CURWENSVILLE — Clark Boyz Garage Inc. opened in Curwensville in May offering car and light truck repairs, service and inspections.
The garage located at 312 South St., Curwensville, is owned by Rick Clark and his son Ricky Clark, both of Grampian.
Owner and Mechanic Ricky Clark said work performed includes, “All repairs to cars and light trucks. The garage is also a official state certified inspection station for cars, light trucks, motorcycles, and trailers, 10,000-pounds or less.”
“We offer family-friendly atmosphere, prompt service and reasonable prices,” Ricky Clark said.
The garage is open six days a week. Hours are Monday through Friday, 8 a.m. to 4:30 p.m. and Saturday, 8 a.m. to noon.
To schedule an appointment call Clark Boyz Garage Inc. at 236-1600. Information is also available on Facebook at Clark Boyz Garage.
Ricky Clark said the garage plans to host an open house in the near future with details to be announced once they are finalized.
CURWENSVILLE — Residents living near Bailey and Naulton roads complained about fast-moving trucks at Monday’s Curwensville Borough Council meeting.
A resident spoke to council during the public comment period of the meeting and said “the problem with trucks speeding is a bad one,” adding the sidewalk at the intersection of those two highways has no setback and parallels the roadway. He said he has recently witnessed two occasions when trucks traveling at a high rate of speed down the hill on Naulton Road ended up with the wheels on the passenger sides of the trucks traveling on the curb, sidewalk and eventually through the end of his driveway.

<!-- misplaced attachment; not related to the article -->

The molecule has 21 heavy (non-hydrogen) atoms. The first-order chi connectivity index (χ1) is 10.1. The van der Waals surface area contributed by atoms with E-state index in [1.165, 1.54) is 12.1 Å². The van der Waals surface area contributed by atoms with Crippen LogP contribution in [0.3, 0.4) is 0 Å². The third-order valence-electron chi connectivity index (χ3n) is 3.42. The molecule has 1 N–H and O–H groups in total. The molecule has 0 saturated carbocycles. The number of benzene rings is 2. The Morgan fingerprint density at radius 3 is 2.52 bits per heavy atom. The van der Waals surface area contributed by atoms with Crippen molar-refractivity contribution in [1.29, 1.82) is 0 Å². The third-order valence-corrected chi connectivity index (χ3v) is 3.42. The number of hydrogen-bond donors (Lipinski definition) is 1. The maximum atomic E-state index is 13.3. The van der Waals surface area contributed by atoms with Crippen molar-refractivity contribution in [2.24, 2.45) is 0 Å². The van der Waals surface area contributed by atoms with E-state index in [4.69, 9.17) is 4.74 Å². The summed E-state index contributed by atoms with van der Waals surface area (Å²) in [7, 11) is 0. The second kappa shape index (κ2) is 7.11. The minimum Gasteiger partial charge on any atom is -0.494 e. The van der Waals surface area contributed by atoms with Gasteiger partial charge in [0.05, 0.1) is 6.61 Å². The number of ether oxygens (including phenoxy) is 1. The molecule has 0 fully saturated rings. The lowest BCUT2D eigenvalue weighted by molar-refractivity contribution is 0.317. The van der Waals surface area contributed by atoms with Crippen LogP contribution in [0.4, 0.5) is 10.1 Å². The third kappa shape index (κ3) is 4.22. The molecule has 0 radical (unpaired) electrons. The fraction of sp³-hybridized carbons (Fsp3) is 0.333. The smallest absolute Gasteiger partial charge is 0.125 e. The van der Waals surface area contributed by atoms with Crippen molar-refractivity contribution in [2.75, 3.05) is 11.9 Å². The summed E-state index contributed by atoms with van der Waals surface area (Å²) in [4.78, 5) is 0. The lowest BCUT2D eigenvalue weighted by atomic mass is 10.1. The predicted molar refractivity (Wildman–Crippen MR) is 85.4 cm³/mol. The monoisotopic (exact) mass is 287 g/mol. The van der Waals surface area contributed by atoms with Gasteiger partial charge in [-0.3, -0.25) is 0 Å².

“They are going so fast they rattle my windows,” the resident said.
He said there is no stop sign on Naulton Road at its intersection with Bailey Road. There are also no signs noting “Hidden Driveways” along the highway there, he noted.
He told council there was recently an accident on Filbert Street near that intersection that he believed is related. “There were three trucks that came together,” he explained.
Another resident said his daughter, who was drawing with chalk on the sidewalk in front of his home, narrowly missed being hit by a truck whose wheels were on the sidewalk.
“Their speed is unreal when they are coming off the (Naulton Road) hill,” he said. He estimated the trucks speed at approximately 55-65 miles-per-hour and said the road is posted at 25 mph.
Council, during discussion with the residents, said they believed the problem is not with Bailey Road that has a stop sign at its intersection with Naulton.
“Most of the cars that come down Bailey Road know that hill is steep and they have to stop at the sign so they go slow,” Councilwoman Rhonda Carfley said.
Council said because both roads are state highways, the borough is not able to install additional signage there. They suggested the residents contact the state Department of Transportation and express their concerns.
Several council members said they can ask borough police to perform additional patrols in that area.